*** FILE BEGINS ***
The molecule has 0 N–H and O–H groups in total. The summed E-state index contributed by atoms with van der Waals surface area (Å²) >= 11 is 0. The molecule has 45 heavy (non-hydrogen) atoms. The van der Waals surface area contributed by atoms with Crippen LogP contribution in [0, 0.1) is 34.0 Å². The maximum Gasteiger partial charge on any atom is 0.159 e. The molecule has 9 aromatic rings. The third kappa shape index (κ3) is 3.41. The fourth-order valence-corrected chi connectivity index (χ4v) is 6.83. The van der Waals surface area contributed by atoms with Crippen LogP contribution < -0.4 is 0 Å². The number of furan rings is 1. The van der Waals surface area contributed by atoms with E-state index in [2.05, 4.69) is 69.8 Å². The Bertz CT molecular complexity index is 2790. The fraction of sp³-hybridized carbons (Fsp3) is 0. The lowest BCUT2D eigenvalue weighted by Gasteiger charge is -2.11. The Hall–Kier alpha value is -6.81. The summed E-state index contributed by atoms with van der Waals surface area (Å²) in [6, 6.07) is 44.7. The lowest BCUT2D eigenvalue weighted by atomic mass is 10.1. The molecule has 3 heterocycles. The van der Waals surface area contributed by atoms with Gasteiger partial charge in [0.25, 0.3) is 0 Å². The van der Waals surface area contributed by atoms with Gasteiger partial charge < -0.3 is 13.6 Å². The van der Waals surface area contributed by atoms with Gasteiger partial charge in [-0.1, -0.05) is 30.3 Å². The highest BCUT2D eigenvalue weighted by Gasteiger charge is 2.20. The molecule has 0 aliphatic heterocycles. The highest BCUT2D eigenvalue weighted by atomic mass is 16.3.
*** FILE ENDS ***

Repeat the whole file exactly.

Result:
The molecule has 0 N–H and O–H groups in total. The summed E-state index contributed by atoms with van der Waals surface area (Å²) >= 11 is 0. The molecule has 45 heavy (non-hydrogen) atoms. The van der Waals surface area contributed by atoms with Crippen LogP contribution in [0, 0.1) is 34.0 Å². The maximum Gasteiger partial charge on any atom is 0.159 e. The molecule has 9 aromatic rings. The third kappa shape index (κ3) is 3.41. The fourth-order valence-corrected chi connectivity index (χ4v) is 6.83. The van der Waals surface area contributed by atoms with Crippen LogP contribution < -0.4 is 0 Å². The number of furan rings is 1. The van der Waals surface area contributed by atoms with E-state index in [2.05, 4.69) is 69.8 Å². The Bertz CT molecular complexity index is 2790. The fraction of sp³-hybridized carbons (Fsp3) is 0. The lowest BCUT2D eigenvalue weighted by Gasteiger charge is -2.11. The Hall–Kier alpha value is -6.81. The summed E-state index contributed by atoms with van der Waals surface area (Å²) in [6, 6.07) is 44.7. The lowest BCUT2D eigenvalue weighted by atomic mass is 10.1. The molecule has 3 heterocycles. The van der Waals surface area contributed by atoms with Gasteiger partial charge in [0.25, 0.3) is 0 Å². The van der Waals surface area contributed by atoms with Gasteiger partial charge < -0.3 is 13.6 Å². The van der Waals surface area contributed by atoms with Gasteiger partial charge in [-0.1, -0.05) is 30.3 Å². The highest BCUT2D eigenvalue weighted by Gasteiger charge is 2.20. The molecule has 0 aliphatic heterocycles. The highest BCUT2D eigenvalue weighted by atomic mass is 16.3.